What we believe
The Lutheran Church – Missouri Synod teaches and responds to the love of the Triune God, the Father creator of all that exists; the Son who became human to suffer and die for the sins of all human beings and to rise to life again in the ultimate victory over death and Satan; and the Holy Spirit who creates faith through God's Word and Sacraments. The three persons of the Trinity are one God, co-equal and co-eternal.
Being Lutheran, our congregations accept and teach the Bible-based teachings of Martin Luther that inspired the reformation of the Christian Church in the 16th Century. The teachings of Luther and the reformers can be summarized in three short phrases: grace alone, scripture alone, and faith alone.
Adapted from A Week in the Life of the Lutheran Church – Missouri Synod
©1996 Concordia Publishing House
God loves the people of the world, even though they are sinful, rebel against him, and do not deserve his love. He sent his son Jesus to love the unlovable and save the ungodly.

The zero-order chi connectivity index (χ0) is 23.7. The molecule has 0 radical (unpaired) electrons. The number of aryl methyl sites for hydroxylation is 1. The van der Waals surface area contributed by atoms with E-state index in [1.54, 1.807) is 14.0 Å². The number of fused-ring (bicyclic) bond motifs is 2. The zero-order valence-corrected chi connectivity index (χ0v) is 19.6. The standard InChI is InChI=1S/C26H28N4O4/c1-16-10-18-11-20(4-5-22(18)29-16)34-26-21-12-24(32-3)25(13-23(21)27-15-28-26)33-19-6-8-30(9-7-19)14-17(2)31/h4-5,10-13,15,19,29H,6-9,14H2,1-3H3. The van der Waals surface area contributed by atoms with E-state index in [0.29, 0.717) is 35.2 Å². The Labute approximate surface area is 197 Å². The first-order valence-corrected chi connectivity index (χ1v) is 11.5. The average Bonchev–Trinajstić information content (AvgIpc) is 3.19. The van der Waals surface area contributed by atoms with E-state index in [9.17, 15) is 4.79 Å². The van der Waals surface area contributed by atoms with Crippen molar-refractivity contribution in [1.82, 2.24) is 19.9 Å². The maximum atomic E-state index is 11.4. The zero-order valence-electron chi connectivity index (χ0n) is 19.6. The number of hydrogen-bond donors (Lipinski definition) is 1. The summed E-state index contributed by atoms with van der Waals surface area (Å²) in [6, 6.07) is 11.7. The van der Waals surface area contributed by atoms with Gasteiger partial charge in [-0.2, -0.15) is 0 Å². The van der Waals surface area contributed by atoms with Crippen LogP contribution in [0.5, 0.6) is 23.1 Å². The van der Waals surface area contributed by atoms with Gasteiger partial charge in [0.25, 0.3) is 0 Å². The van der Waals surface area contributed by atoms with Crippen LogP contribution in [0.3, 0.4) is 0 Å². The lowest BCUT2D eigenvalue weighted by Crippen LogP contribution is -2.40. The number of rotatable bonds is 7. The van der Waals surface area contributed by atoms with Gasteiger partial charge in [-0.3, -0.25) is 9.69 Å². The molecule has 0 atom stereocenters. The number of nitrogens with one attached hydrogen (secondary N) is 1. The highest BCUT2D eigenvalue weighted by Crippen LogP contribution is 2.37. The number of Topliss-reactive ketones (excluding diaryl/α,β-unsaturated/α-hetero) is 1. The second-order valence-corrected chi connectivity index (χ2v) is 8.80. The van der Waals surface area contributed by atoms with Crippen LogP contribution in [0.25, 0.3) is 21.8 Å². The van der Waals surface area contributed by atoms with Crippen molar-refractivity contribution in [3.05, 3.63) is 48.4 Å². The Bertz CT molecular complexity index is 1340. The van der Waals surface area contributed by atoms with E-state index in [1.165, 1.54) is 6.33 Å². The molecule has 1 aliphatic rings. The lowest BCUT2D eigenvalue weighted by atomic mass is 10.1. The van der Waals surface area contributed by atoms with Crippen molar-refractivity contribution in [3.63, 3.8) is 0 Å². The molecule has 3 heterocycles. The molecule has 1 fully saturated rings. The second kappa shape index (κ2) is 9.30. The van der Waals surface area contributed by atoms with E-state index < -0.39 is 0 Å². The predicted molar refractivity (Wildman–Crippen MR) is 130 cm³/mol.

The Bible is God's inerrant and infallible word, in which he reveals his law and gospel of salvation in Jesus Christ. It is the sole rule and norm for Christian doctrine.
By his suffering and death as the substitute for all people of all time, Jesus purchased and won forgiveness and eternal life for them. Those who hear this good news and believe it have the eternal life it offers. God creates faith in Christ, and gives people forgiveness through him.
The word synod comes from the Greek word that means "walking together." It has rich meaning in our church body because congregations voluntarily choose to belong to the synod. Diverse in their service, these congregations hold a shared confession of Jesus Christ as taught in Holy Scripture and the Lutheran Confessions.
The congregations of the synod are confessional. They hold to the Lutheran Confessions as the correct interpretation and presentation of Biblical doctrine. Contained in the The Book of Concord: The Confessions of the Evangelical Lutheran Church, these statements of beliefs were put into writing by church leaders during the 16th Century.